Vicarious trauma prevents individuals struggling to move on from regaining their former sense of self. The condition can also affect an individual’s ability to effectively practise law or sit on the bench. “You become a perfectionist. You start not meeting your own expectations,” notes Murray. “That’s part of the retreat. ‘If I can’t do it perfectly, I won’t do it at all, and I resent your asking.’”
In some cases, lawyers and judges simply can’t go on. LeSage has publicly said he decided to remove himself from further related hearings after Bernardo was convicted of the first-degree murders of two young women. “I concluded that I was not physically and mentally able to conduct the dangerous-offender hearing,” he said in a newspaper interview.
It isn’t just exposure to disturbing issues and images that make judges and lawyers — particularly those practising family and criminal law — develop vicarious trauma. The close relationship with clients, the bonds of trust that develop, and the desire to do the best possible job for those clients are all important factors. “[T]he empathy that is so critical to working with traumatized people also increases the likelihood of vicarious traumatisation,” Jaffe wrote in an article he co-authored for the Juvenile and Family Court Journal.
Ironically, it is the fierce desire to help that can make lawyers helpless. Family lawyers are vulnerable in this regard, notes John Starzynski, a volunteer with the Ontario Lawyers’ Assistance Program in Kitchener, Ont. “Family lawyers often pick this area because they want to do good. They really feel for their clients, which is part of the problem.” Getting close to clients and handling difficult cases is a double-edged sword for family lawyers. “This is a difficult practice. It is draining,” says Rachel Baron, a family lawyer and mediator in Toronto.
Fortunately, there are steps lawyers and judges can take to help prevent vicarious trauma and address symptoms should they emerge. Distance is important. “We are faced with difficult cases all the time. You have to be objective. You can’t hold on to these issues,” says Baron. “The ones who survive in this practice are the ones who do not become too emotional but are able to advocate on behalf of their clients. Sometimes clients don’t like that. They feel like you’re a surgeon, very cold and clinical.”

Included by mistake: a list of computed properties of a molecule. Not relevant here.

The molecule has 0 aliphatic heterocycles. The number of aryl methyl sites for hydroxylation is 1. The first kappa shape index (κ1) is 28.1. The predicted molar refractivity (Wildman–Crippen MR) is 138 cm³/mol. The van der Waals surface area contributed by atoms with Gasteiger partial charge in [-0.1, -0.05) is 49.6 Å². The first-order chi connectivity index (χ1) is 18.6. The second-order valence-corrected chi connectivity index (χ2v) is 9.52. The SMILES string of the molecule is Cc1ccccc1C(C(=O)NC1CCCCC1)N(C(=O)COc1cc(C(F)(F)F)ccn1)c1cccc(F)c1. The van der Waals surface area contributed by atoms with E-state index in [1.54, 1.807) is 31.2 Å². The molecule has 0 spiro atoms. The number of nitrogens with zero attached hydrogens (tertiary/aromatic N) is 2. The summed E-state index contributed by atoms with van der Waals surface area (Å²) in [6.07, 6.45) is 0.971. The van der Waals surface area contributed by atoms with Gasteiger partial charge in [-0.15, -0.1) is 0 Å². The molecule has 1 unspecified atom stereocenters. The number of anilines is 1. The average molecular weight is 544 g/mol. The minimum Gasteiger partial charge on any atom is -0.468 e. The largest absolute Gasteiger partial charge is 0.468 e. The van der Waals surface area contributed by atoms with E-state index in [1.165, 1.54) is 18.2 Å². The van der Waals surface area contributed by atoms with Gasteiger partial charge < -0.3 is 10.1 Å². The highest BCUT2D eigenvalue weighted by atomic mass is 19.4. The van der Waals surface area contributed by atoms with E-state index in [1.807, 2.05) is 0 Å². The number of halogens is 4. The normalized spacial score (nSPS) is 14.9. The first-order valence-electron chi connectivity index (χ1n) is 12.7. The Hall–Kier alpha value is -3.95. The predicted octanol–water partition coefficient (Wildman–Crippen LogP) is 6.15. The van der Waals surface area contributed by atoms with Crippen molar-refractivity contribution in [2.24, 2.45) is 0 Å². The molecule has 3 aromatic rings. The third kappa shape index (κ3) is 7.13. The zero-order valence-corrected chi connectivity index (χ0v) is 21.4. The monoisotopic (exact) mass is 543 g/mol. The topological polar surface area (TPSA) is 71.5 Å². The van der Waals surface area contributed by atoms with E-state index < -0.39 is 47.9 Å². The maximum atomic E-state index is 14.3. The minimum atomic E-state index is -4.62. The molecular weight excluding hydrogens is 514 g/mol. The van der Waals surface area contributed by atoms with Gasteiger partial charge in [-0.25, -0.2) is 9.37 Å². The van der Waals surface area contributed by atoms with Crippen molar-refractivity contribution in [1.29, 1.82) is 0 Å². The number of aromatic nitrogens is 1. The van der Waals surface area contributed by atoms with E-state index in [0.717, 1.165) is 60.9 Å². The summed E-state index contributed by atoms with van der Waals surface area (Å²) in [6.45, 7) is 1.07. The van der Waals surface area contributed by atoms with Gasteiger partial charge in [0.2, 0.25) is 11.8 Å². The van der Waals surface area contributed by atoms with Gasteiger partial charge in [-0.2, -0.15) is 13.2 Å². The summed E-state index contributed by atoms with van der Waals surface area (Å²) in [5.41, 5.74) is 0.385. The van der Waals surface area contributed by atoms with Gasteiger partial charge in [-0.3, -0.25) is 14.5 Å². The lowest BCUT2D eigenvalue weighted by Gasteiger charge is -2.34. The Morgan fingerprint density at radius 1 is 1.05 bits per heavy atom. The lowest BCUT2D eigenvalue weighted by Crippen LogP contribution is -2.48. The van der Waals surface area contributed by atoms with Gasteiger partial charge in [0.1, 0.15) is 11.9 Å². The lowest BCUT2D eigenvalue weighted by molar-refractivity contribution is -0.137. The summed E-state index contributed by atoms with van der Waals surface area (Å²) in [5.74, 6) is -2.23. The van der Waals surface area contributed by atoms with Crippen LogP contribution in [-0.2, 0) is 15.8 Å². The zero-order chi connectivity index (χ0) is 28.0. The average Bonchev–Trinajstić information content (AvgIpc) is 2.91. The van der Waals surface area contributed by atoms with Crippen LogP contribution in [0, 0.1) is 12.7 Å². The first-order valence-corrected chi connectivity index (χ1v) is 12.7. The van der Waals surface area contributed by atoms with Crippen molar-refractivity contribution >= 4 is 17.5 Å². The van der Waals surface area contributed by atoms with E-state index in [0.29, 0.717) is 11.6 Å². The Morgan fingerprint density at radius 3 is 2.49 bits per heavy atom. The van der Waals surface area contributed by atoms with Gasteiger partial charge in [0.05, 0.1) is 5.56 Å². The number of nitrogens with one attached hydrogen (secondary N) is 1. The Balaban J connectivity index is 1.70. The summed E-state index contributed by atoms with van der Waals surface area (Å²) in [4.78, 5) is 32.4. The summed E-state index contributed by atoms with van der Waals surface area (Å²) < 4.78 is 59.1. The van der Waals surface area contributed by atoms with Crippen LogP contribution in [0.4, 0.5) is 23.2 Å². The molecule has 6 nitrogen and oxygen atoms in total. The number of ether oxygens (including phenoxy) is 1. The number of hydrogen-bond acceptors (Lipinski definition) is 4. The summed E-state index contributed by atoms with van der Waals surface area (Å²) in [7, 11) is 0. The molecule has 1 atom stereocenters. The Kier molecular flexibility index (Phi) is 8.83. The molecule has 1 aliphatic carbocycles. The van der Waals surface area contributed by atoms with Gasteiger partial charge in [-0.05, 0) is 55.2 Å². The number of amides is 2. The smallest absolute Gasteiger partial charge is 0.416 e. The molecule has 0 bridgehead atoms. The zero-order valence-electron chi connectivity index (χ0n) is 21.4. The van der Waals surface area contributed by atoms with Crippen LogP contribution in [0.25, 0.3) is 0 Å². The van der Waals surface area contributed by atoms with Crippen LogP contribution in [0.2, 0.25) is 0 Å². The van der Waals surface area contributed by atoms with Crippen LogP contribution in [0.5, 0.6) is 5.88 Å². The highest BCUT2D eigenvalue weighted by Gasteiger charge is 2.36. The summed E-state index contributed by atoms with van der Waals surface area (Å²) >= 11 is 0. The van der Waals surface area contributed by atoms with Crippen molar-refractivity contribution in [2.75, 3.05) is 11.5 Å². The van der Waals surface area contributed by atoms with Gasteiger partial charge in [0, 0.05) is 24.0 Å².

Developing a thick second skin may be personal, but it should not be a singular experience. Indeed, isolation only increases the potential for developing vicarious trauma. For the four young BLG lawyers who got together before the Magnotta trial and watched what has been widely dubbed “the murder video,” there was strength in numbers. “We were afraid this would be traumatic, but because we knew we were there on a mission, we weren’t. Watching these images was necessary for us, the judge, the jury. This helped us,” says associate Jean-Philippe Herbert.
In fact, says Zimmerman, “the most effective stress reducer is collegial discussion.” He recommends people find what he calls a buddy judge or lawyer “someone who will listen and you can have a cup of coffee with during the trial.” Over that coffee, judges and lawyers will have time for personal and emotional reflection.
For that discussion to be successful, the buddy needs to meet three key criteria, says Zimmerman. First, they must be available — in person, by phone, via Skype. It doesn’t matter the medium, just that the person can be there when needed. Second, personality is paramount. Someone who is prone to preach or who rushes in with solutions is out. Finally, the buddy must be the supreme confidant. Absolute confidentiality is necessary both for code of conduct reasons and for personal peace of mind.
It is helpful to discuss issues and personal responses to those issues with a colleague because confidentiality can be maintained. But for many lawyers and judges, stepping outside the workplace to share their problems — without breaking privilege — is beneficial. “You need to have a close friend or confidant, someone who will be unconditionally supportive, but will be honest with you. If you isolate yourself, you don’t have a perspective,” says Starzynski, a past president of the Mood Disorders Society of Canada.